A little boy identifying himself as a girl is not in the same ballpark. Yes, a boy can wear dresses and play with dolls, but what do you tell him when he wants to be a Mommy?

    Boys & Girls are different, thank God! Our job, just as in nature, is to teach what those differences are all about. I don't think it is fair to say the boy will grow up and be gay. Kids are not sexually minded at that age, "normally". If he does, there's nothing wrong with that.

    Is the boy going to teased, no doubt. I'm not a supporter of teasing and/or bullying. I grew up fat and in a wheelchair, I took my fair share of teasing and/or bullying. However, I didn't give my bullies extra ammo by which to tease me with either. Sometimes kids need to reel in behaviors so as to reduce the teasing and/or bullying. Example, Star Wars. I can own all the videos, have all the costumes and know all the lines, but if I go out in public as Boba Fett I'm asking to be teased.

  • In reply to Kristinamjs:

    What a beautiful, eloquent, wise post.

    It's true that girls have much more leeway to be themselves than boys do--just look in any classroom, where you will find girls in jeans, girls going off to play soccer, girls dreaming of being doctors and lawyers. But boys in dresses, boys who want to play ballet, to grow up to be homemakers and seamstresses? They are not given the kinds of support girls are, and are far too often bullied for their differences. But as Katie found (and what Shiloh found), there are even limits to what people are willing to accept in terms of girls expressing a more typically masculine form of gender expression. I am so, so pleased that Katie has so many supporters--and I'm fighting for that day when my son, Sam, has that kind of support too. (He's got lots of support in our family and school and community--but once I start talking about him in public, the mean-spiritedness and the bullying come out, just as they've come out for Dyson.)

    I write about raising my gender non-conforming boy at

  • In reply to Kristinamjs:

    Gay men are not cross dressers, we love being men. I grew up wearing football gear, baseball gear etc. I must mention that I don't notice princesses, but I can't take my eyes off of quarterbacks, soccer players and baseball players. This article mentioned Drew Brews, one of my favorite men to look at and I felt that I needed to make this point. Don't assume that you little boy will grow up straight, just because he like sports.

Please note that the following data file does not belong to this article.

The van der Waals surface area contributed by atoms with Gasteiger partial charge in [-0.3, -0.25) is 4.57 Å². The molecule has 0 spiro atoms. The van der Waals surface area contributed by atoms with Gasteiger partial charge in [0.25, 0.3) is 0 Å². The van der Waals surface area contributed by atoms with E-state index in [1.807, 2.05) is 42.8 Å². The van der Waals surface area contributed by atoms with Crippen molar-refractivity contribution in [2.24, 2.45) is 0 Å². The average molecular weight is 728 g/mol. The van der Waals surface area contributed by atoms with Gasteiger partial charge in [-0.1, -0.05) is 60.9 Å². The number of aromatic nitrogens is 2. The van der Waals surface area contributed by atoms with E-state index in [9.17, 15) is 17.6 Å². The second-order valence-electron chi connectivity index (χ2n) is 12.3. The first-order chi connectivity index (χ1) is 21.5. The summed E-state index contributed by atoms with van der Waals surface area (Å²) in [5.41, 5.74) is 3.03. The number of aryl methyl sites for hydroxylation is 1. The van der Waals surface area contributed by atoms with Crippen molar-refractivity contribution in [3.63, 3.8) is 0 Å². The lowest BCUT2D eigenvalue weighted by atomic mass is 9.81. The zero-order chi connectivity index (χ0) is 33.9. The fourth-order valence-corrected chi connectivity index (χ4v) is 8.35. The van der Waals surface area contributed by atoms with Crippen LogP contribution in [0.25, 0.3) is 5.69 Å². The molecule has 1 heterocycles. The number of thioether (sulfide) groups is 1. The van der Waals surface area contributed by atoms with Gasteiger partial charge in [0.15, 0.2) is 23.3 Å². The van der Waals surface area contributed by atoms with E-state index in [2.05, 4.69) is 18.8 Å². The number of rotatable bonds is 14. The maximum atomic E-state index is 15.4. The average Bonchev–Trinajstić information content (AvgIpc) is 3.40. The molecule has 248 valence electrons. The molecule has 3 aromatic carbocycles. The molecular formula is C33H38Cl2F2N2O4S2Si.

• In reply to Kristinamjs:

    The sexist stereotypes rampant in your post is where the root of this issue lies. "It is hard to be a woman in a man's world. Of this, there is no doubt," and yet you immediately throw that proposition out the window by posting about how a boy is having a much tougher time not living up to your stereotyped male role than a girl in an equivalent position. Next you pull out the old chestnut "women are paid less for the same jobs as men." Can we just bury this dead horse once and for all please? Women do not get paid less for doing the same job. I don't care what race, creed, gender, color, size, shape, height, or species you are: if I can hire you to produce the exact same work for less than someone or something else, you're getting the job. That's Capitalism 101. What this lie perpetuates is that all businesses are owned by men who are so stupid and misogynistic that they'd rather throw away money than (*horrors*) hire a woman. Let's face it: illegal immigrants work cheap and we had to pass laws to keep these stupid misogynistic businessmen who'd rather throw their money away from hiring them. Finally you decide to throw some salt in the wound by following up with "but it is even harder to be a cross-dressing boy in a man's world." This "man's world" that makes it so difficult for this boy to just be who is is one of your creation. Stop demonizing men as the key-holders to some hateful, fictitious boy's club and you'll take a giant step to creating a world where this poor kid can just be who he wants to be.

  • In reply to Kristinamjs:

    "This begs the question of which is more important - to keep your child safe or to keep your child true?"